Oil prices closed at a six-month high on Tuesday, boosted by expectations for lower supply due to geopolitical risks, falling U.S. stockpiles and OPEC's dedication to cutting production.
Continue Reading Below
Light, sweet crude for December delivery gained 57 cents, or 1.1%, to $52.47 a barrel on the New York Mercantile Exchange, the highest settle value since April 17. Brent, the global benchmark rose 96 cents, or 1.7%, to $58.33 a barrel.
On Tuesday, Saudi Arabia's energy minister reiterated intentions to do whatever is necessary to bring global oil inventories back to the five-year average.
"We won't stop halfway...and we won't do anything that will shock the market," he said.
The Organization of the Petroleum Exporting Countries came to an agreement last year with several other major producers to curb oil output by 1.8 million barrels a day. As the cartel's November meeting nears, some market participants expect to see another extension of the cuts past the first quarter of 2018.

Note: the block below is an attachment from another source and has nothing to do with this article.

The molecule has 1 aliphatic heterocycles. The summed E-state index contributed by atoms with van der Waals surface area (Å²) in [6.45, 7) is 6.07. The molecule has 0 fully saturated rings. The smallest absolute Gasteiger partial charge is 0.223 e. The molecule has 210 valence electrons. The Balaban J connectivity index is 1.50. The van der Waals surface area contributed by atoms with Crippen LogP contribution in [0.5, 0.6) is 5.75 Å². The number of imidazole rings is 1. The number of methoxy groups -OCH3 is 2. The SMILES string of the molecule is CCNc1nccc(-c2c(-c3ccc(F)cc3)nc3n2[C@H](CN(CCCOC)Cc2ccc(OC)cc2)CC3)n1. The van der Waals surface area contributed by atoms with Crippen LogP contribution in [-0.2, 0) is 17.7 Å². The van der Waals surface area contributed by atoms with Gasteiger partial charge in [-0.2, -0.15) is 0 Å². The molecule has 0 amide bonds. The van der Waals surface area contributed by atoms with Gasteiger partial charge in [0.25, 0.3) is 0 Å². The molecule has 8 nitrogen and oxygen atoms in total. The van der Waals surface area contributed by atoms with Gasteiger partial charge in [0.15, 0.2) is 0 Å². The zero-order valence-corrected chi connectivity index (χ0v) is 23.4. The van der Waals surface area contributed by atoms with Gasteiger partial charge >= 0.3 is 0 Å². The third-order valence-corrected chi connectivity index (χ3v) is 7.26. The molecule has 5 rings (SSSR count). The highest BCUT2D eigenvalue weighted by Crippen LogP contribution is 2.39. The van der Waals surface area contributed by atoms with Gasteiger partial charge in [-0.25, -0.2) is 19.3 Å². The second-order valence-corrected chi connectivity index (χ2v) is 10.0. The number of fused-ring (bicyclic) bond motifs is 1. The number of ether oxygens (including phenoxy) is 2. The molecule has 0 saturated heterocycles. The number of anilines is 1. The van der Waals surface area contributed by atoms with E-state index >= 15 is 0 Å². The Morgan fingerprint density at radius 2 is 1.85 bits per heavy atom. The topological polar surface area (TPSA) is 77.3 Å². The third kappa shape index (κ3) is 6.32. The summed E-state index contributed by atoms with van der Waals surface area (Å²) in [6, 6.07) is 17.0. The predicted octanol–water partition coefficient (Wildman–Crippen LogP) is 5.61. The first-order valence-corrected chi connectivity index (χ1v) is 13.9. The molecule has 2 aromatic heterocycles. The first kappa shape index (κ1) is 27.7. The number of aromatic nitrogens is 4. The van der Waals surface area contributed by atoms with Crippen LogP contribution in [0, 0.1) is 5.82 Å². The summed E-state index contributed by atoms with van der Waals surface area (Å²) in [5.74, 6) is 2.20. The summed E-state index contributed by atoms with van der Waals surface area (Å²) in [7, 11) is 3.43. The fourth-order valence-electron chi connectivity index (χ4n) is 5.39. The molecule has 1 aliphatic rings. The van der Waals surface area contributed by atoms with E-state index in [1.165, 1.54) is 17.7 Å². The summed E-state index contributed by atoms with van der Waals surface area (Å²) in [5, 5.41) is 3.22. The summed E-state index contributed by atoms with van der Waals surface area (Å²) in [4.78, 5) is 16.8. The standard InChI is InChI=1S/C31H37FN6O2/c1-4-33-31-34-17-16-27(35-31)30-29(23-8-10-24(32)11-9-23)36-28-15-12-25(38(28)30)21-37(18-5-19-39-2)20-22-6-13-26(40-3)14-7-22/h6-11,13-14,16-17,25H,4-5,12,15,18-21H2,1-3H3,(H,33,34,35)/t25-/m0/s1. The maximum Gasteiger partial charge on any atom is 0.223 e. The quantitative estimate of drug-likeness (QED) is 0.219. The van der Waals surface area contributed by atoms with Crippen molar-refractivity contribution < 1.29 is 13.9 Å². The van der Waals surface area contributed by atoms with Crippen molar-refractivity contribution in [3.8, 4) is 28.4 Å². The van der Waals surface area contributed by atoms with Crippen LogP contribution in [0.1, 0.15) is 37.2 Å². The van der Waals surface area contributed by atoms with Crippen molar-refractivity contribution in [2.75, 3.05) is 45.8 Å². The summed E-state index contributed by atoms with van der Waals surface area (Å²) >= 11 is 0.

"We're getting a lot of positive comments out of OPEC nations and mostly from the Saudis, which is a good sign," said Peter Cardillo, chief market economist at First Standard Financial.
Continue Reading Below
Many also expect bullish trends in the U.S. to continue, as weekly storage data shows that the amount of crude in storage has been declining. The report from the U.S. Energy Information Administration is scheduled for release Wednesday at 10:30 a.m. ET. Analysts and traders surveyed by The Wall Street Journal expect stockpiles to have decreased by 2.2 million barrels, on average, in the week ended Oct. 20.
"We're now in a $50 to $55 range, and I think we just chop back and forth as long as the oil inventories remain supportive," said Kyle Cooper, a consultant at ION Energy Group in Houston.
At the same time, demand trends have largely underpinned higher crude prices. Asian demand in particular has been strong, with crude flows to India rising to a new high last month, at 4.6 million barrels a day, according to Kpler. Analysts at consultancy JBC Energy predict "even higher imports" in the last months of the year.
Gasoline futures settled up 2.2% at $1.7155 a gallon and diesel futures rose 1.9% to $1.8221 a gallon.
Summer Said contributed to this article.
Write to Stephanie Yang at firstname.lastname@example.org and Christopher Alessi at email@example.com
(END) Dow Jones Newswires
October 24, 2017 16:28 ET (20:28 GMT)